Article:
Synthese 199 (3-4):11355-11375 (2021)

Cameron Boult
Brandon University
A plausible condition on having the standing to blame someone is that the target of blame's wrongdoing must in some sense be your “business”—the wrong must in some sense harm or affect you, or others close to you. This is known as the business condition on standing to blame. Many cases of epistemic blame discussed in the literature do not obviously involve examples of someone harming or affecting another. As such, not enough has been said about how an individual's epistemic failing can really count as another person's business. In this paper, I deploy a relationship-based account of epistemic blame to clarify the conditions under which the business condition can be met in the epistemic domain. The basic idea is that one person's epistemic failing can be another's business in virtue of the way it impairs their epistemic relationship.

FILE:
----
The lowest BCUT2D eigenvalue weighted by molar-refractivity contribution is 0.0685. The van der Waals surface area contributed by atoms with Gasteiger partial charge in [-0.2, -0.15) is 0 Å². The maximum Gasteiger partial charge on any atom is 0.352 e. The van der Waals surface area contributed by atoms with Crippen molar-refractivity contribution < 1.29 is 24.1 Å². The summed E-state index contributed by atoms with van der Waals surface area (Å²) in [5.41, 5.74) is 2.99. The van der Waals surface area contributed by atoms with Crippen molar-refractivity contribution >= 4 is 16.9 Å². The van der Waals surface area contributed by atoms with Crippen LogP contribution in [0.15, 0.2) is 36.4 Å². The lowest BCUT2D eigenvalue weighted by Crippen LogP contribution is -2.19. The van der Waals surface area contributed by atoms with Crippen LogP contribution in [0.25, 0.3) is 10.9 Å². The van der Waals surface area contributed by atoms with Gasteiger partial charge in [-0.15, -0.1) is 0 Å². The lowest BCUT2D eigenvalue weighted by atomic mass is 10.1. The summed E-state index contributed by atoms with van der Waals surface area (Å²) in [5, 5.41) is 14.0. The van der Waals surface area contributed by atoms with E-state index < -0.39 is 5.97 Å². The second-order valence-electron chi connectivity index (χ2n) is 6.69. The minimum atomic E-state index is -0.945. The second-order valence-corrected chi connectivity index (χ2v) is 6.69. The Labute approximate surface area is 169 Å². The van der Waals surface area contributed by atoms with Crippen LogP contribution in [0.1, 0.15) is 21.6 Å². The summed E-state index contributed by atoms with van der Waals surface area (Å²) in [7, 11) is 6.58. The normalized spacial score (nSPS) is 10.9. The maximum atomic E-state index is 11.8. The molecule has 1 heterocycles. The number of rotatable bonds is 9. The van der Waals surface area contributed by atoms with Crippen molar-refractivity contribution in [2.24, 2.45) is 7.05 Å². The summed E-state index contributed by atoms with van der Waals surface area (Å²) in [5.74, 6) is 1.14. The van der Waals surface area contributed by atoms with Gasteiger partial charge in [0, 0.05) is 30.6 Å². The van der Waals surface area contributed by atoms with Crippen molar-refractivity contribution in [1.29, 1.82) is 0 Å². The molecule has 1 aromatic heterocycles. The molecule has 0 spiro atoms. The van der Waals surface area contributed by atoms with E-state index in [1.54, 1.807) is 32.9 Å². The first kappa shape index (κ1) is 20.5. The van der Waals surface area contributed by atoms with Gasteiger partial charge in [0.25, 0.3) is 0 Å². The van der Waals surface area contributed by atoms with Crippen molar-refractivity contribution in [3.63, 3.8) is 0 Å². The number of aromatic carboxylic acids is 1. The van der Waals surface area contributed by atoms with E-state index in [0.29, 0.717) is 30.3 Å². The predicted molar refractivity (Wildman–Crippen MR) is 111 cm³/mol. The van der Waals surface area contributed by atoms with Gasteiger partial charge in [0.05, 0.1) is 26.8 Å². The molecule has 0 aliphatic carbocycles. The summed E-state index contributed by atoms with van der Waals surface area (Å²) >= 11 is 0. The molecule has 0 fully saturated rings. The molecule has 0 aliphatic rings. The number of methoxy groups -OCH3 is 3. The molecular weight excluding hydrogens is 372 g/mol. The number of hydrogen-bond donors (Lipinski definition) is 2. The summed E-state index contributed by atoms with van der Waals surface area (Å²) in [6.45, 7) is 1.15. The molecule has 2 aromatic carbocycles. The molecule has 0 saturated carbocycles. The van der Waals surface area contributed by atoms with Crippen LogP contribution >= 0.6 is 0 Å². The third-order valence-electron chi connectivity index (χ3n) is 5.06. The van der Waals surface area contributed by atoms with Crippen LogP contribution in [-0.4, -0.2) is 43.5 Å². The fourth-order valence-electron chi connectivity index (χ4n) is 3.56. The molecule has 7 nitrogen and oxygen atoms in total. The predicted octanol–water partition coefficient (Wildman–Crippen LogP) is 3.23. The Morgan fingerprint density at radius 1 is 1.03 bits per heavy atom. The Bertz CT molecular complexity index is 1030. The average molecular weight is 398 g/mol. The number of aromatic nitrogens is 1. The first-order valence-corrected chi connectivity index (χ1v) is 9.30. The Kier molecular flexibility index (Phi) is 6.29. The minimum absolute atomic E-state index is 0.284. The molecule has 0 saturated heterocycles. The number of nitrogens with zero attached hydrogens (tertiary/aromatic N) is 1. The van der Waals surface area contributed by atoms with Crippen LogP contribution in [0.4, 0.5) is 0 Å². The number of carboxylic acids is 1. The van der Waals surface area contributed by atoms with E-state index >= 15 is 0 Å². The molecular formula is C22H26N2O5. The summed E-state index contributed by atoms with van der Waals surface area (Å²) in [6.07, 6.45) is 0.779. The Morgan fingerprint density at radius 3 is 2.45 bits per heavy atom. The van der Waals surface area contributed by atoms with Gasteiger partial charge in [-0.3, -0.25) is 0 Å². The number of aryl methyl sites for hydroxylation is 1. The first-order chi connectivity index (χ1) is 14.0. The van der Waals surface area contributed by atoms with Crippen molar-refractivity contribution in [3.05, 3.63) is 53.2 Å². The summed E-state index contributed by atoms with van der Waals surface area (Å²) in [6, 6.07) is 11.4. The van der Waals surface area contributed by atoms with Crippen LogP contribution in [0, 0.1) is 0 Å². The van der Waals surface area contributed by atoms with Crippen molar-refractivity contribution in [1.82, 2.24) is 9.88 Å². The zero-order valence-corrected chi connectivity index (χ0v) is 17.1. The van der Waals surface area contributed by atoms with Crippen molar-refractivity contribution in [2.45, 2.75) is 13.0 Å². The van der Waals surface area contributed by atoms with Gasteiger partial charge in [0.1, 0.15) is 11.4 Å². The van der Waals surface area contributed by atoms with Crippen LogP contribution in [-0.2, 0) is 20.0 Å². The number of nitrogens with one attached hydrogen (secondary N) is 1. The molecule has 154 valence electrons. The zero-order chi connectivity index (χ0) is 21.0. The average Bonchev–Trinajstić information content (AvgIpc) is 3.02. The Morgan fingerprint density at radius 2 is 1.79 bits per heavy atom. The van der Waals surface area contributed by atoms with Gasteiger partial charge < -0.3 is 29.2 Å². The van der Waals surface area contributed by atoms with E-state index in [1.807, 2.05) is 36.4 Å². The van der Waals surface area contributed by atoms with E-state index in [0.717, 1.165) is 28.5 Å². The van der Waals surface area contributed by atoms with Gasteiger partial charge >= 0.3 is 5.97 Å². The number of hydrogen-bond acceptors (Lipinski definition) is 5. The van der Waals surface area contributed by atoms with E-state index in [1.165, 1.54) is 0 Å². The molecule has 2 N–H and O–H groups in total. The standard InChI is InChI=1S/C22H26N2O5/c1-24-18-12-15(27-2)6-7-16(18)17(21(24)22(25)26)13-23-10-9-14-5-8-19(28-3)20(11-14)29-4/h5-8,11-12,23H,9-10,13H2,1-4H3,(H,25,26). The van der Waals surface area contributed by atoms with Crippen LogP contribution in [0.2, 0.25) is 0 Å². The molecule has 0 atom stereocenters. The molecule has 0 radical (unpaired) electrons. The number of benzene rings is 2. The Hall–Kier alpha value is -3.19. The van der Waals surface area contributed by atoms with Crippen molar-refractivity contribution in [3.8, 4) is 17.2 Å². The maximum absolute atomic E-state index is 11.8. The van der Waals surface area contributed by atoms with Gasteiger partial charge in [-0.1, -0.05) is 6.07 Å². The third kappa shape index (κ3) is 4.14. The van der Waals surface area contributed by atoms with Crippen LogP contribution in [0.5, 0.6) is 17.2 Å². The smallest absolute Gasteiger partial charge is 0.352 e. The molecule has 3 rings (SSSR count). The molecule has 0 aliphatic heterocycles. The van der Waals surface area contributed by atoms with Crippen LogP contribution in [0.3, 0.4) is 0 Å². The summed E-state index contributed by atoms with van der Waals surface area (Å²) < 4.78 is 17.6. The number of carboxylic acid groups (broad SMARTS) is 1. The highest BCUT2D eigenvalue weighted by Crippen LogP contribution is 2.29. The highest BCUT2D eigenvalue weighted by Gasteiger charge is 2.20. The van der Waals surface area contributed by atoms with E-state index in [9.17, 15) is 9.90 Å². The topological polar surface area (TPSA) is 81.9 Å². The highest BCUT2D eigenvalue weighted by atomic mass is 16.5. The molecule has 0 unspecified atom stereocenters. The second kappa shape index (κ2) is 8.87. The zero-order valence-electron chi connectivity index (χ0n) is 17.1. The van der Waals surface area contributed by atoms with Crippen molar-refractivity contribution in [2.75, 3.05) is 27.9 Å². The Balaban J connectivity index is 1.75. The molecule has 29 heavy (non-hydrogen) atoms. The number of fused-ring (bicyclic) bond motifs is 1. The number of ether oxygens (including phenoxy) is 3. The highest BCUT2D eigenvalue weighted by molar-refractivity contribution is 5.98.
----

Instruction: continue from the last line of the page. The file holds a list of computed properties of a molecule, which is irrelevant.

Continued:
Keywords epistemic blame  standing to blame  social epistemology  testimony  epistemic trust  epistemic normativity  normative expectation
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DOI 10.1007/s11229-021-03293-3
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References found in this work BETA

What We Owe to Each Other.Thomas Scanlon - 1998 - Belknap Press of Harvard University Press.
Moral Dimensions: Permissibility, Meaning, Blame.Thomas Scanlon - 2008 - Belknap Press of Harvard University Press.
Individualism and the Mental.Tyler Burge - 1979 - Midwest Studies in Philosophy 4 (1):73-122.

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Epistemic Blame.Cameron Boult - 2021 - Philosophy Compass 16 (8):e12762.

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